Spatial interaction and local government expenditures for functionally impaired in Sweden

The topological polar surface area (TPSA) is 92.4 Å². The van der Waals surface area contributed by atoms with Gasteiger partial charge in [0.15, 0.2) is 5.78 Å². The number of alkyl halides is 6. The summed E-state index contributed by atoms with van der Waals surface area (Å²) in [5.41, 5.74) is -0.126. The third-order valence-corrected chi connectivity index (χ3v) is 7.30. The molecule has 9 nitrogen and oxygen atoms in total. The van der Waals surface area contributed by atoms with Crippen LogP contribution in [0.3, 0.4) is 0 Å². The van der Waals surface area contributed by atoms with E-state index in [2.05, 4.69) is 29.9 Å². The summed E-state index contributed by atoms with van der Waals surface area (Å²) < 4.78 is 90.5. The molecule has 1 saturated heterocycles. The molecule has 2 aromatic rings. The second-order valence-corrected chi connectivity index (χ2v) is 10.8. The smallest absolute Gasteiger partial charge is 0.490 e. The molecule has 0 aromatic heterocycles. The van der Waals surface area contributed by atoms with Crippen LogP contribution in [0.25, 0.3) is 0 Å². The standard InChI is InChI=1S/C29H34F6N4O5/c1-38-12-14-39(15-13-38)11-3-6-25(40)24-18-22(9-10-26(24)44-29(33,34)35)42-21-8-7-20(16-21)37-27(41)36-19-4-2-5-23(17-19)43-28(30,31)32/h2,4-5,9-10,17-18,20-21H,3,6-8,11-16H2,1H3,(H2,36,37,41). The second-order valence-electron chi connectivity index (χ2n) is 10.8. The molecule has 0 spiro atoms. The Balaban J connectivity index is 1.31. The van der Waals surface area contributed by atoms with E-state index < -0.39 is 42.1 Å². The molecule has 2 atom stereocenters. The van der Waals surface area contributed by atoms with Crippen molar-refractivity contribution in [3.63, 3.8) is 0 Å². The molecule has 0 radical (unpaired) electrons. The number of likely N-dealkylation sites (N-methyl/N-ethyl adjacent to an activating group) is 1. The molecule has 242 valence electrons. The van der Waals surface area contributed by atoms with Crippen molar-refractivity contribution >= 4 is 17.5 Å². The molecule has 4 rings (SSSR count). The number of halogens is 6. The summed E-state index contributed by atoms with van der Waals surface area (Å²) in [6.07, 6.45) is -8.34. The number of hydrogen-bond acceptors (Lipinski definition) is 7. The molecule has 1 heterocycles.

Sammanfattning: The thesis consists of an introductory part and three self-contained papers.Paper [I] studies the determinants of the differences in expenditure on services for functionally impaired individuals among municipalities in Sweden. A spatial autoregressive model is used in order to test whether the decisions on the expenditure level in a neighboring municipality affect the municipality’s own expenditure. The results show of spatial interaction among neighbors, possible due to mimicking. However, when controlling for differences among counties there is no evidence of spatial interaction. Therefore, the positive interaction first found can be interpreted either as a result of differences in the way county councils diagnose individuals or due to interaction among the neighbors in the same county.Paper [II] takes advantage of a new intergovernmental grant in two ways. First, the grant is used to study the effect on municipal spending related to the grant. Second, the grant is used to test a hypothesis of spatial interaction among municipalities due to mimicking behavior. The data used pertains to the periods before and after the introduction of the grant. A fixed-effects spatial lag model is used to study the spatial interactions among municipalities. The results show that before the grant, municipalities interact with their neighbors when setting the expenditure level, while there is no evidence of interaction in the second period. This would support the hypothesis that the grants provide information to the municipalities and the need for mimicking diminishes with the grant.Paper [III] examines whether local public expenditures on services to functionally impaired individuals crowd out other local public expenditures in Sweden. The hypothesis is tested on five different spending areas using a two-stage least squares (2SLS) fixed-effects model. While the results give no support for crowding out in the areas of social assistance, culture & leisure, and childcare & preschool, a negative relationship on spending for elderly & disabled care and on spending for education is found, suggesting that crowding out indeed occurs within the municipal sector. The negative relationships are significant both in a statistical and an economic sense.
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